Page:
Recently, the number of school police, known as School Resource Officers (SROs), has skyrocketed. An estimated 14,000 to 20,000 SROs now work in schools, and the number is growing. Indeed, millions of students attend schools that have SROs but no counselors, nurses, school psychologists, or social workers.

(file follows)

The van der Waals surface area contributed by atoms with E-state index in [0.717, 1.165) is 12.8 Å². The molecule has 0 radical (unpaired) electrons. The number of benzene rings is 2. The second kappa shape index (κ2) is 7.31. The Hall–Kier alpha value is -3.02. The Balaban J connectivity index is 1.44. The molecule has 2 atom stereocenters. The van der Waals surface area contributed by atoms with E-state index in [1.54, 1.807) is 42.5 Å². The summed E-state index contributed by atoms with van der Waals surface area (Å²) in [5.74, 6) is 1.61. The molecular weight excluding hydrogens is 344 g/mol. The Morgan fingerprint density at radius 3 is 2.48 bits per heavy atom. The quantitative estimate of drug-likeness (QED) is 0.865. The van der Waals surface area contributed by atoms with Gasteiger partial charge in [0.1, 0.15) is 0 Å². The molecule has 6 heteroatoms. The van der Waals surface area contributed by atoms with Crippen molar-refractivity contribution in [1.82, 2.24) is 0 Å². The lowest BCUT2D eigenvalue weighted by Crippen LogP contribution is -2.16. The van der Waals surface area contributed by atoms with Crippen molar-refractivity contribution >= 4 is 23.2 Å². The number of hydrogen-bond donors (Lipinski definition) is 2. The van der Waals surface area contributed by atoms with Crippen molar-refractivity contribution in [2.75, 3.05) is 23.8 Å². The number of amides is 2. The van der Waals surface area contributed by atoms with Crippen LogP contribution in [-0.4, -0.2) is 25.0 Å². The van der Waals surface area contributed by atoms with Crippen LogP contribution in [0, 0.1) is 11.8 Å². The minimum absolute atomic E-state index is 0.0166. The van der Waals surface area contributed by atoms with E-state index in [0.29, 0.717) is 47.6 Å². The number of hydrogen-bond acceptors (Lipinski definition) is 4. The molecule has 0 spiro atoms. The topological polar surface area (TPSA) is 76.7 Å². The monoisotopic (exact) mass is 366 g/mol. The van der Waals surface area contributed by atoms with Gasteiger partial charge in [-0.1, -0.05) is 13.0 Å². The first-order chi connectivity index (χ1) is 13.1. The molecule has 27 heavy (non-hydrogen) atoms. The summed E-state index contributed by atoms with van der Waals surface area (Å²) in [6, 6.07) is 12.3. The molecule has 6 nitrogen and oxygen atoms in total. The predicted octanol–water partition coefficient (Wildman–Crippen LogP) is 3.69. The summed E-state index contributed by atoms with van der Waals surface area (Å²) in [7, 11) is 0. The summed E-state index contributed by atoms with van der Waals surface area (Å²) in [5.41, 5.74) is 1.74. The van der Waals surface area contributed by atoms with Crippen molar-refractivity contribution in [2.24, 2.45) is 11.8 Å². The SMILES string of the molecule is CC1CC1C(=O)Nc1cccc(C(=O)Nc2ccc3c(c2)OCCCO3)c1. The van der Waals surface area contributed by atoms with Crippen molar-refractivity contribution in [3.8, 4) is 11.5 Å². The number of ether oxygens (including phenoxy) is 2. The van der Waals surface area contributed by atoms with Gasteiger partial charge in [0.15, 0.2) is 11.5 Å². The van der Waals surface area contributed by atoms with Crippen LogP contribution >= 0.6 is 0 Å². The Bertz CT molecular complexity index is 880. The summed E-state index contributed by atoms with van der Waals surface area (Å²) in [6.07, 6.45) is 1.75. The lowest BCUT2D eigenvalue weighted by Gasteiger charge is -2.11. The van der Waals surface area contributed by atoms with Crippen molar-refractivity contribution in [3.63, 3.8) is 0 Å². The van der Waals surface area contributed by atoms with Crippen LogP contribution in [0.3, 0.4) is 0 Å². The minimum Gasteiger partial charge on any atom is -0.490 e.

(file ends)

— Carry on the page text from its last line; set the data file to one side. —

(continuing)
Empirical analysis of school police programs has been strikingly limited given the significant infusion of federal and state funding funneled into them. Proponents argue that SROs promote school safety, respond quickly to emergencies, and serve as mentors, role models, and law-related educators for students. Opponents argue that SROs damage school climate, criminalize relatively trivial student behavior, and fuel the “school-to-prison pipeline.” For every heart-warming story about an SRO being hailed as a mentor or hero for thwarting a harm at a school, there are alarming accounts of SROs using excessive force—putting students in chokeholds or slamming them to the floor—or inappropriately arresting children for non-criminal disciplinary incidents better handled by a principal. The most common categories of school-based arrest are “disorderly conduct,” which might be a temper tantrum, talking in class, or cursing, and “simple assault,” which could be a tussle between students or something far less serious. As one scholar commented, some “children develop arrest records for acting like children.”